Technical standards

Technical standards

Technical standards

Technical Standards are voluntary: they define benchmarks (technical specifications) with which products comply in order to gain access to a market, while meeting the authorities and consumers' demand for safe and quality products; sometimes they can be an obstacle, hindering market access for companies in developing countries. On the other hand, technical regulations are mandatory and if an imported product does not fulfil the requirements of a technical regulation, it will not be allowed to be put on sale; new or changing technical regulations can generate barriers to trade (Technical Barriers to Trade or TBT).

Just as with Sanitary and Phyto-Sanitary Measures, exporting countries in the developing world often lack the productive, institutional assessment and certification capacities required to ensure product compliance, so capacity building efforts at production, conformity assessment and certification levels are a key focus of EU assistance.

The EU also assists exporting countries access to markets by supporting them to comply with the increasing number of voluntary standards, generally established by private bodies.

There are a number of instruments aimed at preventing technical barriers to trade from happening, the main ones being:

  • multilateral trade agreements (primarily the WTO Agreement on Technical Barriers to Trade) and
  • TBT clauses in bilateral or regional trade agreements;

The WTO TBT Agreement aims to ensure that measures are developed and applied based on common principles, in order to minimise their negative impact on trade. Its goal is to increase transparency, prevent the adoption of protectionist measures, and encourage global harmonisation and convergence of technical standards and mutual recognition of these standards once they are in place.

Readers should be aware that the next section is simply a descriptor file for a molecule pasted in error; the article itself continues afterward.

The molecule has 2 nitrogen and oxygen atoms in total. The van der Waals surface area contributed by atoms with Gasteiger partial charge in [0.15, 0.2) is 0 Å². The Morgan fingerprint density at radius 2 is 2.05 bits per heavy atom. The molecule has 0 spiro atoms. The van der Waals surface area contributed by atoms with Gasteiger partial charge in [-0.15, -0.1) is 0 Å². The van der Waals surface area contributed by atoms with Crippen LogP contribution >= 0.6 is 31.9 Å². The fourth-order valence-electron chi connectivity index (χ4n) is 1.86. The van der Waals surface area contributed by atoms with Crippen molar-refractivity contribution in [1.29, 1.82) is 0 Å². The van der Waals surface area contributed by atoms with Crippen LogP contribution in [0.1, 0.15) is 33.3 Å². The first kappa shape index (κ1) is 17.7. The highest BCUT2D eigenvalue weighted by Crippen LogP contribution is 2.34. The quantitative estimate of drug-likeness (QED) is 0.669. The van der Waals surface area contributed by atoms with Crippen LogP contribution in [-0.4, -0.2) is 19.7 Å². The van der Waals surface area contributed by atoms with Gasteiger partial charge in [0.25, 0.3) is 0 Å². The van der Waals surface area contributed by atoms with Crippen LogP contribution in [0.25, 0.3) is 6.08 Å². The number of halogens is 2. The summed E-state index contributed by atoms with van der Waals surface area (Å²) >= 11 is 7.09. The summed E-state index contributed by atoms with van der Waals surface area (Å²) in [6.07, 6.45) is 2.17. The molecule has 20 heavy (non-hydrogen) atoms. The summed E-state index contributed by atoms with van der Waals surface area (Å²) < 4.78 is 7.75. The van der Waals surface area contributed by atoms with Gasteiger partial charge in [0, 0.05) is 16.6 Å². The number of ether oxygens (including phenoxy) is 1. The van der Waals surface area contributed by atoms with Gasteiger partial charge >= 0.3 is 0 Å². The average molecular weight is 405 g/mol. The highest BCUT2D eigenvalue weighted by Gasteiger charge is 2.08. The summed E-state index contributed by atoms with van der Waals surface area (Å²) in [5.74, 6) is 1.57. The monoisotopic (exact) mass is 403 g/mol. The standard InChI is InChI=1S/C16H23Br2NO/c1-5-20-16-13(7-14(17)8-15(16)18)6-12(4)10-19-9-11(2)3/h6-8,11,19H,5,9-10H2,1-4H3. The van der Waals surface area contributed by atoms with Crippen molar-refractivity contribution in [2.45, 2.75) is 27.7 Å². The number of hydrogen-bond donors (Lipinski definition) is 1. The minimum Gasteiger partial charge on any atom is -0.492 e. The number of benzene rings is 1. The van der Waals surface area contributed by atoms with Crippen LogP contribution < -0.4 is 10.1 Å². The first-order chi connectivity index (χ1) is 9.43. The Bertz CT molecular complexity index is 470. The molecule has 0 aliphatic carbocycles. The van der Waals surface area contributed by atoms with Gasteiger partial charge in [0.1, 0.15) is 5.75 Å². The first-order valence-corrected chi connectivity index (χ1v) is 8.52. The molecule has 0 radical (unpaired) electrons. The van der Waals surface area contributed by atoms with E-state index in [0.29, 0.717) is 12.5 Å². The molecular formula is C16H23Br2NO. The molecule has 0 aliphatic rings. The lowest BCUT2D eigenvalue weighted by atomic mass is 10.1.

In its Technical Standards policy the European Union seeks to balance the need to protect the European consumer with the desire to avoid placing insurmountable obstacles to the EU market for companies in developing countries.

With this in mind, the European Commission monitors new legislation proposed by EU countries to ensure that it does not create unjustified technical barriers to trade. This is done with the help of two notification procedures: the 2015/1535 notification procedure at EU level and the TBT notification procedure at WTO level. The aim here is to ensure that Technical Standards are not arbitrary and are put in place to achieve a legitimate policy objective.

Compliance with technical standards is a major determinant of a developing country's export competitiveness, and the creation of a robust Quality Infrastructure (QI) is a way for developing countries to integrate into, and move up, Global Value Chains. Consequently, a key objective of EU assistance in this area is to enhance the capacity of QI institutions in partner countries, allowing them to comply with technical regulations and standards set by their trading partners.

Developing countries often lack the institutional capacity to participate in market access negotiations. This has the result that developed countries often fail to take sufficient account of their interests when adopting technical standards. In addition to capacity building in this area, the EU also represents partner countries’ interests in TBT related international fora, in particular the WTO TBT Committee.

Another key aim of policy is to reduce the difficulty, cost and delay arising from conformity assessment procedures. This can be achieved through mutual recognition of testing and certification, and through accreditation. The use of accredited conformity assessment services can help developing countries avoid expensive re-testing and re-certification, and facilitate access to international markets through Mutual Recognition Agreements (MRAs) and Agreements on Conformity Assessment and Acceptance of Industrial Products (ACAAs), under which one country accepts the results of conformity assessment tests performed by the other.

It is the EU's goal to increase the transparency of technical regulation processes and to reduce the procedural obstacles faced by its trading partners. This work is conducted collaboratively by various European Commission services. A key tool in achieving transparency is EU's TBT Enquiry Point, which includes information on the TBT notification procedure and on TBT contact points in Member States.

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